Why He's a Thriller

Michael Jackson's songs, steps and sexy aura set a flashy beat for the decade

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And he dances. He shuts himself up at the house in a room that has no mirrors—"Mirrors make you pose," he has said—and cuts loose to his own music or to the Isley Brothers' Showdown, practicing what Dancer Hinton Battle calls "moves that kill. It's the combinations that really distinguish him as an artist. Spin, stop, pull up leg, pull jacket open, turn, freeze. And the glide, where he steps forward while pushing back. Spinning three times and popping up on his toes. That's a trademark, and a move a lot of professionals wouldn't try. If you go up wrong, you can really hurt yourself."

Three old pros are fans too. "I think he's terrific," says Director-Choreographer Bob Fosse. "Clean, neat, fast, with a sensuality that comes through. Maybe he's more a synthesizer than an innovator, but it's never the steps that are most important. It's the style. That's what Michael has." Gene Kelly talks about Jackson's "native histrionic intelligence and his great wit. He knows when to stop and then flash out like a bolt of lightning. There are a lot of dancers who can go 90 miles an hour, but Michael is too clever for just that." From Fred Astaire comes perhaps the ultimate tribute: "My Lord, he is a wonderful mover. He makes these moves up himself and it is just great to watch. I think he just feels that way when he is singing those songs. I don't know how much more dancing he will take up, because singing and dancing at the same time is very difficult. But Michael is a dedicated artist. He dreams, thinks of it all the time. You can see what the result is."

Show business accepts innocence only if it can be sentimentalized; Jackson's world of fantasy is easier to dismiss with malicious gossip than understand with sympathy. "On some level, I don't even know whether it's conscious or not, Michael knows that he has to stand off the demands of reality and protect himself," Jane Fonda points out. Jackson spent more than a week with Fonda on the set of On Golden Pond, talking far into the night about "acting, life, everything. Afrinight about "acting, life, everything. Africa. Issues. We talked and talked and talked. His intelligence is instinctual and emotional, like a child's. If any artist loses that childlikeness, you lose a lot of creative juice. So Michael creates around himself a world that protects his creativity." And the world outside is intrigued: about that rhinestone glove, for instance, that he has taken to affecting of late. Whatever their significance may be to Michael, gloves neatly, wittily—and, one hopes, consciously—deflect seriousness and reflect two of Michael's most publicized obsessions. A glove, even one with 1,200 rhinestones, suits Astaire-style topper and tails; it is also standard issue for many Disney cartoon characters.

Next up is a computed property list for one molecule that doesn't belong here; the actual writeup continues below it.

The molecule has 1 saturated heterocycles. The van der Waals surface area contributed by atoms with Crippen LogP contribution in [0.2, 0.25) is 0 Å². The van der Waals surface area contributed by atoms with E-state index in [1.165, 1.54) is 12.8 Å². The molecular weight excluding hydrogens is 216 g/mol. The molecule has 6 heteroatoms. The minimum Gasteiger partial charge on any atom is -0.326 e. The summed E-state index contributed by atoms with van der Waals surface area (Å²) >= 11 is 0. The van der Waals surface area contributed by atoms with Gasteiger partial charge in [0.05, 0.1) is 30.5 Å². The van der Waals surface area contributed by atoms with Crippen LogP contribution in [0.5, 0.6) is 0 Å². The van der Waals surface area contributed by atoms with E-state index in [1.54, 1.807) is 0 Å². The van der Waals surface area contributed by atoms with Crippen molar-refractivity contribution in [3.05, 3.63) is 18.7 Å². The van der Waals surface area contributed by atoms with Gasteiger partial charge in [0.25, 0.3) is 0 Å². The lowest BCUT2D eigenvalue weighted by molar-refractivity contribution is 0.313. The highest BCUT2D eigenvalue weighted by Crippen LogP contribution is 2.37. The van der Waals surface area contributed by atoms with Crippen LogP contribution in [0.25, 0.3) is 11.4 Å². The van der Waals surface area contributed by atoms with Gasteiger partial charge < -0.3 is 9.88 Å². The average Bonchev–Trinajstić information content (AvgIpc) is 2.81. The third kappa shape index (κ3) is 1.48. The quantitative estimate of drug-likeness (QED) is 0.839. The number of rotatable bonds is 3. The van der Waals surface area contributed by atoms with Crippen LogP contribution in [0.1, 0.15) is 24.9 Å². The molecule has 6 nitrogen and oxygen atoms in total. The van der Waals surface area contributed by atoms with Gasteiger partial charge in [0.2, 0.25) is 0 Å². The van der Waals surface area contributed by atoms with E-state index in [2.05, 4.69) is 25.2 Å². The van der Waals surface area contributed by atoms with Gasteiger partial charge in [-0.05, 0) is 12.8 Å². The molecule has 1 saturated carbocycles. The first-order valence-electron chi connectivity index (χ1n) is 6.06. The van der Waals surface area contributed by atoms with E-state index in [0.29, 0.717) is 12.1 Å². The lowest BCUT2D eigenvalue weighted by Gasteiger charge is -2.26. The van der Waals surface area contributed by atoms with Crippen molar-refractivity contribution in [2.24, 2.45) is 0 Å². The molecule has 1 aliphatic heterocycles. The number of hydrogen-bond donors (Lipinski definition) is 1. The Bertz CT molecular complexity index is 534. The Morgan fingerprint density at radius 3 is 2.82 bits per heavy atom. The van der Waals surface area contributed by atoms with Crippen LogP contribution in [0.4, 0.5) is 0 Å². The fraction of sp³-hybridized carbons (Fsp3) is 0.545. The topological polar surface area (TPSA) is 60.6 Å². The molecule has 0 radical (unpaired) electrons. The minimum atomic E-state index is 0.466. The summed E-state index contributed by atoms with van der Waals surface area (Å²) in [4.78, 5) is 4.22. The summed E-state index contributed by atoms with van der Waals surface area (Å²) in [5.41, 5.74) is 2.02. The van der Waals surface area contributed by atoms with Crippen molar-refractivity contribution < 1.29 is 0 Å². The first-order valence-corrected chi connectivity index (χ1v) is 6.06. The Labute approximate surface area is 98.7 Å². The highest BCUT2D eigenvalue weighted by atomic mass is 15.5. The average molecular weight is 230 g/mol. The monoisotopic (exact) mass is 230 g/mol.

In its fine details as well as its broadest aspects, Michael Jackson's dream world has been under construction for 25 years, and its chief architect has not rested yet. Katherine Jackson likes to say her family got into show business because the only other available outlet for communal fantasy, the television, broke one day. "You know children; if they don't have TV to watch, then they have to do other things," says their mother. She may be oversimplifying some, but a blown-out television is not so readily replaced in the home of a Gary, Ind., steelworker with a family to feed. "The dancing came natural," their mother adds. Soon after, Joe Jackson began his intensive after-school coaching and practice sessions. Occasionally, as he recalls, the neighbor children Lobbed stones through the Jacksons' window and shouted performance critiques through the shattered mance critiques through the shattered glass. When inspiration flagged, Michael, then 5, would step right in and, says his mother, "make all the moves." One year later, Michael was the lead singer, and the boys were playing benefits and winning amateur contests.

Rufus Morgan, whose organization hired them to perform at a fund raiser for a firemen's ball, recalls, "Those boys were so fascinating to watch that everybody just gathered around the stage. We didn't dance. We watched and threw money." At Garnett Elementary School, Principal Gladys Johnson invited the boys to perform at an assembly. (Admission: 10¢. Proceeds split with the Jackson family.) About 1,200 students turned out, and this time around, not a rock was thrown. "The children really enjoyed that show," Johnson remembers. "I could not believe how they idolized those Jackson 5 boys." Johnson also kept an eye on Michael's academics, and once advised the fourth-grader to bone up on his math. "My manager," Michael replied, "will take care of my money."

By the time they cut a couple of singles for a local label called Steeltown in 1968, word of the young prodigies with a front man who could sing and move like Jackie Wilson had started to spread as far as Detroit and Motown. Calls were placed; connections were made. In November 1969, Motown released the first Jackson 5 single, I Want You Back, with a propulsive vocal by Michael, 11. The record reached No. 1 in twelve weeks.

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